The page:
Emergent Literacy Design

Tttick Tttock with T’s

Emergent Literacy Design

Rationale: This lesson will help children identify /t/, the phoneme represented by T. Students will learn to recognize /t/ in spoken words by learning a meaningful representation (tick-tock of a clock) and the letter symbol T, practice finding /t/ in words, and apply phoneme with /t/ in phonetic cue reading by distinguishing rhyming words from beginning letters.

 

Materials: Primary chart and pencil; chart with “Tim the tiger tasted two types of treats”; drawing paper and crayons; Dr. Seuss's ABC (Random House, 1963); word cards with TOP, TAP, TON, TAME, TAIL, and TOAD; assessment worksheet identifying pictures with /t/.

 

Procedures: 1. Say: Today we will be learning about the letter /t/. We will learn that /T/ and /t/ both make the same sound. We will learn today that when we say words, our mouths move as we say each letter sound. We are going to work on spotting how the mouth moves when we say /t/. When the second hand moves on a clock, it makes the sound tick tock, or t t t t.

2. Let's pretend we are looking at a clock, /t/, /t/, /t/. Notice what your tongue does? When we say /t/, our tongue starts out at the roof of our mouth and air pushes it off.

3. Let me show you how to find /t/ in the word shift.  I'm going to stretch shift out in slow motion and listen for the /t/ sound a clock makes: shh-i-i-ift.  Now slower: shhh-i-i--fff-tttt. There it was! I felt my tongue touch the roof of my mouth and air push it down. I can hear the clock tick /t/ in shift.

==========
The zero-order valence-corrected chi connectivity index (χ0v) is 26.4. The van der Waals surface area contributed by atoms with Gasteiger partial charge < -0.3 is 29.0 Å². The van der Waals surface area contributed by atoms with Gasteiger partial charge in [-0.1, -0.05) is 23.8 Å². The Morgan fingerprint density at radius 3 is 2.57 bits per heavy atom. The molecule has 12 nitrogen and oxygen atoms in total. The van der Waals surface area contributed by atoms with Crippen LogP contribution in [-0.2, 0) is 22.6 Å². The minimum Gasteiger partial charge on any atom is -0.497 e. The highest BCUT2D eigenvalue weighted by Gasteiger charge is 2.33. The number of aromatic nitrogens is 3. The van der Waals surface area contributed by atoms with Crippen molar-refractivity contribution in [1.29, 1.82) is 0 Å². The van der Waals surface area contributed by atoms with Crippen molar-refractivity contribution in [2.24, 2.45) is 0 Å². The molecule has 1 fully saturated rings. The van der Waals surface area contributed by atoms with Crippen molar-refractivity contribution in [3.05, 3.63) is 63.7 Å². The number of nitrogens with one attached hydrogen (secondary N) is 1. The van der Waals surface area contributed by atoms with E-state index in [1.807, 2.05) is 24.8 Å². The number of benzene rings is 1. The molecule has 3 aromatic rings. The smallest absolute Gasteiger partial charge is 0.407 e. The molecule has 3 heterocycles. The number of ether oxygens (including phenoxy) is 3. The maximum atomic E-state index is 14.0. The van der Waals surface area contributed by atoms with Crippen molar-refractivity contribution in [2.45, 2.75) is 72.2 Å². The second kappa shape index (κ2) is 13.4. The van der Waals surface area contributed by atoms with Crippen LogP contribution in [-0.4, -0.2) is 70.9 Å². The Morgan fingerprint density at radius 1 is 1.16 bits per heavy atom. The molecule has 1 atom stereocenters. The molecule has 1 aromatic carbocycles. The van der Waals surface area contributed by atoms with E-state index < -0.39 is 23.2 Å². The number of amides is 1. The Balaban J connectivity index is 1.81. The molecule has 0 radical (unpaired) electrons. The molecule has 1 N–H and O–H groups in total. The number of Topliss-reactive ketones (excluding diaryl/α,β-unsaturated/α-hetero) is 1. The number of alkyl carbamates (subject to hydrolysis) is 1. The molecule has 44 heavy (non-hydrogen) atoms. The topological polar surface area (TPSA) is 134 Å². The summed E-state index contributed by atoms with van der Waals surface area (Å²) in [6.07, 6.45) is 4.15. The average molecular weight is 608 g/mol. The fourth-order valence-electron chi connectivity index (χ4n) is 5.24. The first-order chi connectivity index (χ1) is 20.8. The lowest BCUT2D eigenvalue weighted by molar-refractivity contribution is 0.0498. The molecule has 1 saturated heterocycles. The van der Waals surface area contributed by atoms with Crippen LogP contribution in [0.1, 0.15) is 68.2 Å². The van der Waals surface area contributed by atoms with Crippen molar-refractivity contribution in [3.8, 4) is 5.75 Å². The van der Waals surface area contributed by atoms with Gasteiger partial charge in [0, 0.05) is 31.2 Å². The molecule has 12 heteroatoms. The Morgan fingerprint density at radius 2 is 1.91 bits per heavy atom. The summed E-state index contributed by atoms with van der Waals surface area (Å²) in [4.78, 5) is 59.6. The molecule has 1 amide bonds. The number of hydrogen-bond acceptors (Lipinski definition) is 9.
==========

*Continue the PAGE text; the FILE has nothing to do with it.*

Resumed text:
4. Now let's try a tongue twister [on chart]. "Tim the tiger tasted two types of treats." Let’s say it together three times. Now say it again, and this time, stretch the /t/ at the beginning of the words. "TTTTim the tttttiger ttttasted ttttwo tttypes of ttttreats." Try it again, and this time break it off the word: “/T/im the /t/iger /t/asted /t/wo /t/ypes of /t/reats.”

5. [Have students take out primary paper and pencil]. We use letter T to spell /t/. Capital T looks like an upside broom. Let's write the lowercase letter t. Start just below the rooftop then draw a straightened line all the way down to the sidewalk. Then cross it at the fence. I want to see everybody's t. After I put a sticker on your paper, I want you to make nine more t’s just like the first one.

6. Call on students to answer and tell how they knew: Do you hear /t/ in hot or cold? finger or toe? black or white? Lift or drop? Stiff or sore? Say: Let's see if you can spot the mouth move /t/ in some words. Do a clock movement with your finger if you hear the /t/ sound in the words: tilt, fast, kick, tap, bird, fast, to, green, out, cup.

7. Say: "Let's look at an alphabet book. Dr. Seuss uses a tongue tickler to name things that start with T.  Read page 46, stressing /t/. Can you think of any items that you use at school whose names start with the letter t? Write the name of the item and draw a picture of it. Then I will display the students’ work.

8. Show TOP and model how to decide if it is top or mop: The T tells me to think of the tick tock of a clock, /t/, so this word is ttt-op, top. You try some: TAP: tap or lap? TON: ton or won? TAME: tame or lame? TAIL: tail or pail? TOAD: toad or mode?

9. For assessment, I will hand out the worksheet.  Students are asked to draw lines connecting the pictures that begin with the letter /t/. I will call on students individually to read the phonetic cue words from step #8.

 

References:

Murray, Bruce: http://www.auburn.edu/~murraba/murrayel.htm

Hiskey, Caroline: http://auburn.edu/~ceh0036/hiskeyel.htm

 

Assessment worksheet: http://www.kidzone.ws/kindergarten/t-begins1.htm


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